In real life, everyone has a story of 'horrible bosses'

They lie. They throw tantrums. They play favorites.

They’re not tykes. They’re bad bosses.

They’re fodder for movies — “Horrible Bosses” debuts Friday, featuring three workers who hate their managers so much that they consider murder. (Not a wise move.)

They’re the reason for a national contest under way at, a community affiliate of the AFL-CIO, which will award prizes today for tales about the worst bosses.

And they’re the focus of hours spent on psychologists’ couches as unhappy employees try to deal with flawed workplace relationships.

Whenever the job market flounders and workers feel stuck, there’s a noticeable increase in attention to unhealthy work relationships.

There are many, many wonderful managers, to be sure, and it’s unfair to demonize supervisors as a class.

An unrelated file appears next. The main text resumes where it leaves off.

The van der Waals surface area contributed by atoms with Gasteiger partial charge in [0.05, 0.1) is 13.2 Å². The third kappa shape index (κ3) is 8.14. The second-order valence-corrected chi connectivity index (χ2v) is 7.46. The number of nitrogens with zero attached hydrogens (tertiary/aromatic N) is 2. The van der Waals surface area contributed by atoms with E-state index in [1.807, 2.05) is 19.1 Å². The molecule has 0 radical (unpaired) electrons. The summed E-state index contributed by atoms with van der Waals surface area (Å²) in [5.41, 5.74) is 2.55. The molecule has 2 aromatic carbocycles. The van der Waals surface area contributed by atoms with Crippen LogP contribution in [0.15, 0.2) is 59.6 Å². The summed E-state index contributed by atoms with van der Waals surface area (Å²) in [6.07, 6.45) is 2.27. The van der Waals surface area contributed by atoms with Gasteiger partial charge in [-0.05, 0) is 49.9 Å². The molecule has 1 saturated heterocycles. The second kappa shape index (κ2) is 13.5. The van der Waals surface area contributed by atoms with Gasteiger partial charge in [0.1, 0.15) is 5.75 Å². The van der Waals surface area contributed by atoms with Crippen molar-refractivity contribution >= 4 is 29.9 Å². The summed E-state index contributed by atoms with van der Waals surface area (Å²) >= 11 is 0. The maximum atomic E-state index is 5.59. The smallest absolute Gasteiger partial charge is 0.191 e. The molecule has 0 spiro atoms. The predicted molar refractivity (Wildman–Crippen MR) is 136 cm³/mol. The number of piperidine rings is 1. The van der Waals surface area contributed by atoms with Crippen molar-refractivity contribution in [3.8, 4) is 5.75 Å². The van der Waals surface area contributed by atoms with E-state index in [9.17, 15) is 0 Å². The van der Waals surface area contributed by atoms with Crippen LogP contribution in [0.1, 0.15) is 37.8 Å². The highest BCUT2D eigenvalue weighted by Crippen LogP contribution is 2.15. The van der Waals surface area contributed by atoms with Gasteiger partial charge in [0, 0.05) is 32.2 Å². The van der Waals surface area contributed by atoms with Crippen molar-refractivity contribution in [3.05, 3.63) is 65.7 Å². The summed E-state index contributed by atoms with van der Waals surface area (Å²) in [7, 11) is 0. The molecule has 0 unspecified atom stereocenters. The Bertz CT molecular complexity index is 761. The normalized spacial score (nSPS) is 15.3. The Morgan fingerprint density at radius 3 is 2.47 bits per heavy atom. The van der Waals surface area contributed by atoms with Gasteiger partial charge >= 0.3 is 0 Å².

But nearly half of all workers, 46 percent, said in a new OfficeTeam survey that they’ve worked for unreasonable ones.

Workers cite a panoply of human frailties on display in workplaces: Micromanagers. Incompetents. Spotlight grabbers. Bullies. Lousy communicators. Saboteurs. Lazy bones.

Complaints recorded in the online “bad boss” forum include the nearly comical: “My boss comes into my cube and picks his nose. Then he flicks whatever he has removed from his nose into, thankfully, my wastebasket.”

And they include the frightening: “If you fill a form out incorrectly (misplacing a comma, perhaps) he’ll go off into a rage. It’s almost like a cartoon. He’s a gigantic guy, his face turns bright red, and he starts mumbling to himself. It’s usually how incompetent you are. Then he tells you how stupid you are, in front of all your co-workers. If you dare to speak up against him, in any way, he bad-mouths you to his boss, who will side with him no matter what. He’s uttered the phase, ‘I’ll come in and kill everyone.’ ”

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